In 1933, to construct Los Angeles’ now famous Union Station, a thriving Chinese community of about 2,000 people was displaced. Established in the 1880s, the settlement was comprised of merchants, laborers, farmers, herbalists, and families housed in brick and wooden buildings. When Chinatown was razed, fill dirt was added to support the train center and level the tracks. The remains of Old Chinatown were sealed 14 feet below the railroad tracks.
In 1987, workers building the Los Angeles Metro Rail tunnels discovered the long-entombed Chinatown. Archaeologists were brought in to preserve and protect the cultural resources. The excavations uncovered unprecedented numbers and densities of artifacts, illuminating aspects of lifeways not previously recorded.
The Chinese Historical Society of Southern California became the guardian of the assemblage; one of the largest collections of Chinese American archaeological artifacts in the country. Cultural materials in the collection include figurines, jars, bowls, ivory toothbrushes, teapots, jewelry, toys, imported and domestic glass containers, cooking vessels and ceramic items.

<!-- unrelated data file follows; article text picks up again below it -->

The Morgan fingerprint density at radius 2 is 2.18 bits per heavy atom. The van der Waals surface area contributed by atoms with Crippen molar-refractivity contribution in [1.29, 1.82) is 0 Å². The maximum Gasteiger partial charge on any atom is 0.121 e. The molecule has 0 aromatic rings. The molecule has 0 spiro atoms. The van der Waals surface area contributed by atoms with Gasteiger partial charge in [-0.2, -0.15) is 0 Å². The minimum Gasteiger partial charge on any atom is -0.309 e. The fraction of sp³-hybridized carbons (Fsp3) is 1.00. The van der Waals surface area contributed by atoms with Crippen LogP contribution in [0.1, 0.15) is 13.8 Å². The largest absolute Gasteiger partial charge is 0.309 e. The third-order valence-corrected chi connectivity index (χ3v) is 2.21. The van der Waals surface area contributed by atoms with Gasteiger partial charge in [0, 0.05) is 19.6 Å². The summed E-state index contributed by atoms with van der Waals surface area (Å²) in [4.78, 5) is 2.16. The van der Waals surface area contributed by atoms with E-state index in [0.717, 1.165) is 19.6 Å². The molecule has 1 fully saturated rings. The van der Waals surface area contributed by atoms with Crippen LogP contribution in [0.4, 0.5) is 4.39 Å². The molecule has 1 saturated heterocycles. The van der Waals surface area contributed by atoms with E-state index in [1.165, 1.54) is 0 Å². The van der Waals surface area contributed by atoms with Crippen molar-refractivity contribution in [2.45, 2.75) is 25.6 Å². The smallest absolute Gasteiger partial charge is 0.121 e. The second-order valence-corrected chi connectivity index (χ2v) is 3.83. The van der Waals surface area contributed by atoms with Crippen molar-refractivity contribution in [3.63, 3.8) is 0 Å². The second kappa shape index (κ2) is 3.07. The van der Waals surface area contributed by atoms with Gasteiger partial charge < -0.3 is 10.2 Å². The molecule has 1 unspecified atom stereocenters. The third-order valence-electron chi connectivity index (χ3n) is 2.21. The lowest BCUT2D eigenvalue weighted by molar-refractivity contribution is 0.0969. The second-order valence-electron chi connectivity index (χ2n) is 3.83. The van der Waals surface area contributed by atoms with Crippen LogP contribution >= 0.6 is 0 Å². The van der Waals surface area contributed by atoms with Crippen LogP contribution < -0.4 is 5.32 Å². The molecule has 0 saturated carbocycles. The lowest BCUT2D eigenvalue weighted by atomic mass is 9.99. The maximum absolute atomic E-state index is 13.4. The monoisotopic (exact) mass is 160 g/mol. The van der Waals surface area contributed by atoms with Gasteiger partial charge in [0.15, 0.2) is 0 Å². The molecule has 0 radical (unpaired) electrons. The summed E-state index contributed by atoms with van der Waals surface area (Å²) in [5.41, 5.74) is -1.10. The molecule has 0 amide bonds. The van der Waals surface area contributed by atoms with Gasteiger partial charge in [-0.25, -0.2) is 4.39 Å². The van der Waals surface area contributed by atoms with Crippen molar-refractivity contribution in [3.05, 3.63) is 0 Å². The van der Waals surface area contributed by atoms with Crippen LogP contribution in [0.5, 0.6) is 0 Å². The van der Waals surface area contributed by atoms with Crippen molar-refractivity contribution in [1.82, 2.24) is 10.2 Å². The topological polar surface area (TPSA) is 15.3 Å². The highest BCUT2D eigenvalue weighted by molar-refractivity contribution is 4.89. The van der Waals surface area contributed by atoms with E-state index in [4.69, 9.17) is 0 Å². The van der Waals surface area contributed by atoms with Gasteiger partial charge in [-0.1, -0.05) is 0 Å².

Displayed here is a common, mass-produced, teapot imported from China during the late 1800s and early 1900s. Used for tea preparation and table service the vessel features polychrome designs painted in enamel over the glaze. The artwork includes flowers, fruits, a pheasant, and Buddha Hand. The Buddha Hand is represented by a bright yellow citron with long segments growing out of the stem. This design resembles the Buddha in meditation.
This object was featured in the Museum of Chinese in America (MOCA)'s exhibit, "Gathering: Collecting and Documenting Chinese American History," October 17, 2019 - March 22, 2020.
– Chinese Historical Society of Southern California